Are you gambling or investing?

 

Wouldn’t it be great to know on January 1 which type of investment would be the big winner over the next 12 months? Will it be large company stock, or small international companies? Maybe high quality bonds will outperform, or will it be their riskier high-yield cousins?

I’m always amused as the end of a year approaches and I start to see the various predictions about which investment is poised for a breakout performance the next year. It seems everyone has an opinion.

Rarely do I see an analysis of the previous year’s predictions, though. Probably because so few of the predictions come true!

Each year Callen & Associates publishes an updated “Callen Periodic Table of Investment Returns”. Formatted much like the dreaded periodic table from high school Chemistry class, it ranks ten different types of investments in order of performance. Each class is assigned a unique color so one can easily see where it ranked. The best performing type is at the top, the worst is at the bottom.

The current version of the Callen Table shows the ranking for each year between 1996 and 2015, a twenty year span.

gambling or investing

Can you see a predictable pattern in the year-to-year returns?

I hope you said “No”, as there is no pattern! Notice how last year’s winner is often (but not always) near the bottom the following year (or last year’s loser is near the top the next year). History clearly shows us that there is no way to accurately – and consistently – predict which type of investment will top the others.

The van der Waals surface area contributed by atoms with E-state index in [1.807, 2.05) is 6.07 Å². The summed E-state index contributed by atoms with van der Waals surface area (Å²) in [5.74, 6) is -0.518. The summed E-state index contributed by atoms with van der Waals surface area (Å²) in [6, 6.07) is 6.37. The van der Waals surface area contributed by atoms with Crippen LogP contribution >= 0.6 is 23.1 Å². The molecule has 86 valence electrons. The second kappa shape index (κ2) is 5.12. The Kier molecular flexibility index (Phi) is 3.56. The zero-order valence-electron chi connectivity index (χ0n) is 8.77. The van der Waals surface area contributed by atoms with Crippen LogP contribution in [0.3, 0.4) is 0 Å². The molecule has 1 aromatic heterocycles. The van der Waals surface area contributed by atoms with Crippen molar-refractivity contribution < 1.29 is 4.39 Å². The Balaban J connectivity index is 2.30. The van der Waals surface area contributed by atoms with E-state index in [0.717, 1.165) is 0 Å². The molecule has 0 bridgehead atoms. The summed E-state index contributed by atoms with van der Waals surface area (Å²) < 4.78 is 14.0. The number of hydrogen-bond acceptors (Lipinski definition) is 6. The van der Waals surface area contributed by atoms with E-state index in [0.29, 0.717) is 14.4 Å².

Nevertheless, many investment advisers will attempt to steer their clients into a particular asset class that they feel will outperform the others. A little math calculation shows that if an adviser accurately predicted each year’s top performer for the years shown above, he would have turned a $10,000 investment in 1996 into over $1.35 million by the end of 2015.

Not bad! Not possible, either.

If the analyst could accurately pick that year’s “best in class” investment for twenty consecutive years, they wouldn’t be an analyst – they would just invest in their prediction!

What are the odds?

Think of it this way: with ten investment types shown in the table, there is a 10% chance of guessing the top performer in Year 1. There is a 1% chance of picking the top performers for both Year 1 and Year 2. After just five years (not the twenty years shown in the table), someone would have only a 0.001% chance of accurately predicting all of the five years.

To put those odds in perspective, a gambler has nearly a 1% chance of winning six hands of blackjack in a row. If your odds in Las Vegas are 1,000% better than your investment plan, you many need to rethink your strategy!

In reality, no one predicted these results. And no one will over the next twenty years, either.

So what do we do?

I’ve accepted the fact that I’ll never be able to consistently guess (and it would be just that, a guess) which type of investment will be near the top. So I invest in them all. If I purchase a total US stock, a total international stock and a total bond market index fund (or ETF) I have hit all of the investment types shown, and a few more! Plus these types of funds are very low-cost and tax efficient. Even more to love.

Then, when I re-balance these funds, I’m selling funds that have done well (“Sell high”) and buying funds that have done poorly (“Buy low”).
My advice is to stop trying to outsmart the market. You won’t. Professional money managers and hedge fund operators can’t do it. Why would you or I think we could?

Instead, follow sound investment principals. Diversify across many asset types. Keep your costs low and your tax bills lower. Focus on the long-term results, not year-to-year performance winners.

Investing really can be that simple and straightforward!  Make sure you know whether you are gambling or investing!

 

Contact me if I can help answer any questions you may have.

 

Are you gambling or investing with your portfolio?

 

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